During World War I both private organizations and public institutions mobilized the American people to collect and produce millions of dollars’ worth of resources and contribute thousands of hours of volunteer labor to the war effort. Libraries across the nation led drives to collect books and magazines to fill fort and camp libraries as well as to send to troops stationed in Europe.
Leading the effort was the American Library Association (ALA), which was granted oversight powers by the federal government to collect books and money. However, the ALA depended on state library commissions to do the heavy lifting. Indiana formed a special war council to handle the logistics, which, in turn, issued directives to the county libraries under its umbrella. Extensive instructions and guidance were sent out to all libraries. Individual counties were expected to raise a certain percentage of funds and books based on their population.To aid in this effort, a series of form letters were issued to libraries for them to mail out to solicit donations and support. Each letter was tailored to community leaders: Newspaper editors, church pastors and local politicians. Newspapers collaborated by printing column after column advertising book drives, requesting contributions and offering anecdotes from grateful soldiers.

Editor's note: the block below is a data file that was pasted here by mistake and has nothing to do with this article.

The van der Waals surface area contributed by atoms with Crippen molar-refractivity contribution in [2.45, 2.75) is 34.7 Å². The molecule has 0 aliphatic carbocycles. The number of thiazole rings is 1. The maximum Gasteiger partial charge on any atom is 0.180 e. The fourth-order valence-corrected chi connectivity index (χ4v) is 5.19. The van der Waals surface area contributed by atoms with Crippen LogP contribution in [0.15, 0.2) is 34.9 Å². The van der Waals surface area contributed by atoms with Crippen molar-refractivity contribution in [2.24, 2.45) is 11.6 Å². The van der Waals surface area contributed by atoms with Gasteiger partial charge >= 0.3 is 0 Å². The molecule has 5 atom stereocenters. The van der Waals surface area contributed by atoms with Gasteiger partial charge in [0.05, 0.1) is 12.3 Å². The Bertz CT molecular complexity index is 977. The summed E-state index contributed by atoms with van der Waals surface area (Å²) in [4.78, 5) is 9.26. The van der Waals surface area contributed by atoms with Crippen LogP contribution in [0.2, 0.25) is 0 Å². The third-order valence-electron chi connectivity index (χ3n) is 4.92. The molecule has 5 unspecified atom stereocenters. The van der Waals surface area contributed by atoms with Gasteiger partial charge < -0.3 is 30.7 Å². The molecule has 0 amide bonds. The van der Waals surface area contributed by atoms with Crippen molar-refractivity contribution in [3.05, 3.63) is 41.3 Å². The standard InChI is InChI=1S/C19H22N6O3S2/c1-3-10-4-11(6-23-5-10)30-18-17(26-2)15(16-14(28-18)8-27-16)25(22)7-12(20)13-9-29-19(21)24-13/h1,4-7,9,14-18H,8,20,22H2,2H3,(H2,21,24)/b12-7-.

Nearly all war efforts were framed as patriotic duty. Anti-war speech was discouraged. Libraries were also asked to restrict access to potentially “dangerous” information for the duration of the war.
In the space of two years, Indiana raised almost $3,500,000 and collected tens of thousands of books. But what to do with all these materials once the war ended? Rather than attempt to retain the books it had collected or return them to their original libraries, the ALA turned over ownership of the contents of all camp libraries to the federal government.
The Indiana State Library has a number of scrapbooks concerning the war effort in Indiana during World War I, both of counties, in general, and libraries, in particular. To browse all digitized materials related to Indiana in World War I, visit our War War I and the Hoosier Experience collection.
This blog post was written by Ashlee James, Indiana Division volunteer digitization intern and IUPUI Museum Studies graduate student.